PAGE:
The senior photo of Margaret Lander Scheibler published in the 1933 yearbook of what was then Lander College.
She was born in 1912, a month after the luxury liner Titanic sank in the North Atlantic, but at 100 years of age, she recalls long-ago events, dates and names with clarity and precision that would make people many years her junior envious.
She is Margaret Lander Scheibler, granddaughter of the Rev. Samuel Lander, founder of Williamston Female College, later to become Lander University. The school was moved to Greenwood in 1904 and renamed Lander College in honor of its founder, who died that same year. Margaret's mother, Kizzie, was a member of the last class to graduate from Williamston.
On Saturday, May 12, Margaret was the guest of honor at a gala 100th birthday celebration at Covenant Way, the retirement community in Due West, which has been her home for 11 years. Guests included family members and close friends, all gathered to take part in her centennial celebration. Letters from President and Mrs. Barack Obama and Governor Nikki Haley were among the cards and congratulatory notes she received.
Born and raised in Calhoun Falls, she was one of 42 women in Lander's Class of 1933. Did her classmates know that the school's founder was her grandfather? "I suppose they did," she replied, "but I didn't feel any pressure. I tried to do the best I could."
At the time, Lander was a teacher's college, but Margaret had her heart set on becoming a secretary despite the prodding of her father, Ernest, who encouraged her to go into teaching. But she persisted and, after graduating with a Bachelor of Arts degree, she took a job as a payroll clerk in the same textile mill where her father worked. Her salary was $12 a week.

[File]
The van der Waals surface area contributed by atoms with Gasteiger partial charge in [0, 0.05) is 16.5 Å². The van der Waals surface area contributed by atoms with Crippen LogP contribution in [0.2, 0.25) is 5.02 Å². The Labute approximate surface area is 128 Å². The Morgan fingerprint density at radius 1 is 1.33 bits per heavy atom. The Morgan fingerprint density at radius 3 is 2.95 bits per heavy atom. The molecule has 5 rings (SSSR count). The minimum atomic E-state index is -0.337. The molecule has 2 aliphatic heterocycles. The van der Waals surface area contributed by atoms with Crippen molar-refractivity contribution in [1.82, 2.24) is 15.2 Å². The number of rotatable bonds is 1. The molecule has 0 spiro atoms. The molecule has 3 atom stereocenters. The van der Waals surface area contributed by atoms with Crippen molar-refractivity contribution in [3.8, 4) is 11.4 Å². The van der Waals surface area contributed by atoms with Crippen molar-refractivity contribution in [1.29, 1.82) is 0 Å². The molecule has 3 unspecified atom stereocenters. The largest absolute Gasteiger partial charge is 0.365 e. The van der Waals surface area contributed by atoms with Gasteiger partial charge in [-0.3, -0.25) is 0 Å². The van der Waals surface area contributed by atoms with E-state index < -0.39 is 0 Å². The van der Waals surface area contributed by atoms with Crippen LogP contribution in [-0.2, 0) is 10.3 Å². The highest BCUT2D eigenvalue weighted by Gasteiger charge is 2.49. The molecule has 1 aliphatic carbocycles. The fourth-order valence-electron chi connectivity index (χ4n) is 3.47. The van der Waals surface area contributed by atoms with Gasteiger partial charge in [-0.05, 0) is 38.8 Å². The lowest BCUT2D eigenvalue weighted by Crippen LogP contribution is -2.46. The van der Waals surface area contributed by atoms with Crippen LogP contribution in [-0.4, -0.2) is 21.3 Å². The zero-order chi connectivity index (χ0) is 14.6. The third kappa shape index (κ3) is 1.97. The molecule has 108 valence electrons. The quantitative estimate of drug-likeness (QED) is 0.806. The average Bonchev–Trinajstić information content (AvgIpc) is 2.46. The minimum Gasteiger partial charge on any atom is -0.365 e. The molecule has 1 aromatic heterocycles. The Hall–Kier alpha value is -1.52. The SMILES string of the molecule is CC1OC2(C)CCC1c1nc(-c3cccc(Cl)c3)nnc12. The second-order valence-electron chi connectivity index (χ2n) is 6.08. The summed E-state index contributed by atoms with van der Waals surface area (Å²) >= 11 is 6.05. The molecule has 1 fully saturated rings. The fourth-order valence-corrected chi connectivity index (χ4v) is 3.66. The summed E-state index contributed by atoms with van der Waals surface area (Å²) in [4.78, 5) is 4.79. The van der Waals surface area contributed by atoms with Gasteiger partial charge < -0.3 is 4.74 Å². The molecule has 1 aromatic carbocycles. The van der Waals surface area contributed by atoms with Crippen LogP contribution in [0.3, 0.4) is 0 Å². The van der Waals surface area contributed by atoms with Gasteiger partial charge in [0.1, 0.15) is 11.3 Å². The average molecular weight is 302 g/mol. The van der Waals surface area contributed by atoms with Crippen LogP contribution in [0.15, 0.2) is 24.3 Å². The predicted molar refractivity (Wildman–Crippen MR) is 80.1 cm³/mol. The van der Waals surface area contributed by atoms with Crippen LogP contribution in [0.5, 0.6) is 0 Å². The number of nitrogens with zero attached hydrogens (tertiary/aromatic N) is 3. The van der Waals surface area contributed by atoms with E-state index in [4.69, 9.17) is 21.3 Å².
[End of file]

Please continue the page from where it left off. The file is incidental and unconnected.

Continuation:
In 1937, she enrolled in Draughon's business college in Columbia to study shorthand, typing and bookkeeping. After graduating, she taught commercial courses at two high schools in Florence County but said, "It just was not for me."
Margaret Lander Scheibler and her brother Ernest, 96, grandchildren of Lander University founder the Rev. Samuel Lander, at her 100th birthday celebration on May 12 at Covenant Way in Due West.
While visiting a friend from Lander who was a nursing student in Atlanta, she developed a fondness for the city, and during the early years of World War II she packed up her belongings, including savings of $50, and moved there.
In Atlanta, she held two secretarial positions over a period of three decades, one with Westinghouse for nearly 20 years, then in the Adolescent Psychiatric Department at Grady Memorial Hospital, where she worked for 11 years before retiring.
In 1942 she met her future husband, Julius Walter Scheibler III, and his wife, Lois, at a church fellowship meeting in Atlanta, and they remained friends for many years. J.W., as he preferred to be called, was a commercial artist from Memphis, Tenn.
After Lois died in 1964, J.W. and Margaret stayed in touch over the years then began dating. Later, they would marry and spend 20 years together until his death in 1999.
Looking back on her days at Lander, she remembered being active in several school organizations. She said classes were small, so most of the students tended to be involved.